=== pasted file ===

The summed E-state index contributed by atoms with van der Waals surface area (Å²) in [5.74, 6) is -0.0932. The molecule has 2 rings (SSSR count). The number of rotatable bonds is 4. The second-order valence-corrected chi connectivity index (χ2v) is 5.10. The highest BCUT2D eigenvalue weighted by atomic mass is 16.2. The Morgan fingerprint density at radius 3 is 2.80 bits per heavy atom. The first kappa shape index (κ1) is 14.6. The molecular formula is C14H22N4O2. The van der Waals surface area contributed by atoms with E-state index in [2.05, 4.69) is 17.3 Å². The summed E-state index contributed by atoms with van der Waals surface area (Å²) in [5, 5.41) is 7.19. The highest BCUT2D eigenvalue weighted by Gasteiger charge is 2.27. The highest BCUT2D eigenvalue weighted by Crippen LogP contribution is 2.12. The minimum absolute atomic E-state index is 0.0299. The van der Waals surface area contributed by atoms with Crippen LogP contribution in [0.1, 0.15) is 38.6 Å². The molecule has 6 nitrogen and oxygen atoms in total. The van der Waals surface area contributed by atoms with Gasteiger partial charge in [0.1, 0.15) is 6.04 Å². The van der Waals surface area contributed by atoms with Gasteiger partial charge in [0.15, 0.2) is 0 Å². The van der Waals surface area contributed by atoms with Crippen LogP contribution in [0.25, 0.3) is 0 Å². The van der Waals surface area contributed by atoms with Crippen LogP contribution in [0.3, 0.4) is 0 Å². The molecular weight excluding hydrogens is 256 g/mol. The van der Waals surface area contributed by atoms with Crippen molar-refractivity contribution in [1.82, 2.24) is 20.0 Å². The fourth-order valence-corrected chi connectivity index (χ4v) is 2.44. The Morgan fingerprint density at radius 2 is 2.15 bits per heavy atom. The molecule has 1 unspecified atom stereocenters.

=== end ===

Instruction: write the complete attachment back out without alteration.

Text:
The summed E-state index contributed by atoms with van der Waals surface area (Å²) in [5.74, 6) is -0.0932. The molecule has 2 rings (SSSR count). The number of rotatable bonds is 4. The second-order valence-corrected chi connectivity index (χ2v) is 5.10. The highest BCUT2D eigenvalue weighted by atomic mass is 16.2. The Morgan fingerprint density at radius 3 is 2.80 bits per heavy atom. The first kappa shape index (κ1) is 14.6. The molecular formula is C14H22N4O2. The van der Waals surface area contributed by atoms with E-state index in [2.05, 4.69) is 17.3 Å². The summed E-state index contributed by atoms with van der Waals surface area (Å²) in [5, 5.41) is 7.19. The highest BCUT2D eigenvalue weighted by Gasteiger charge is 2.27. The highest BCUT2D eigenvalue weighted by Crippen LogP contribution is 2.12. The minimum absolute atomic E-state index is 0.0299. The van der Waals surface area contributed by atoms with Crippen LogP contribution in [0.1, 0.15) is 38.6 Å². The molecule has 6 nitrogen and oxygen atoms in total. The van der Waals surface area contributed by atoms with Gasteiger partial charge in [0.1, 0.15) is 6.04 Å². The van der Waals surface area contributed by atoms with Gasteiger partial charge in [0.15, 0.2) is 0 Å². The van der Waals surface area contributed by atoms with Crippen LogP contribution in [0.25, 0.3) is 0 Å². The van der Waals surface area contributed by atoms with Crippen LogP contribution in [0.3, 0.4) is 0 Å². The molecular weight excluding hydrogens is 256 g/mol. The van der Waals surface area contributed by atoms with Crippen molar-refractivity contribution in [1.82, 2.24) is 20.0 Å². The fourth-order valence-corrected chi connectivity index (χ4v) is 2.44. The Morgan fingerprint density at radius 2 is 2.15 bits per heavy atom. The molecule has 1 unspecified atom stereocenters.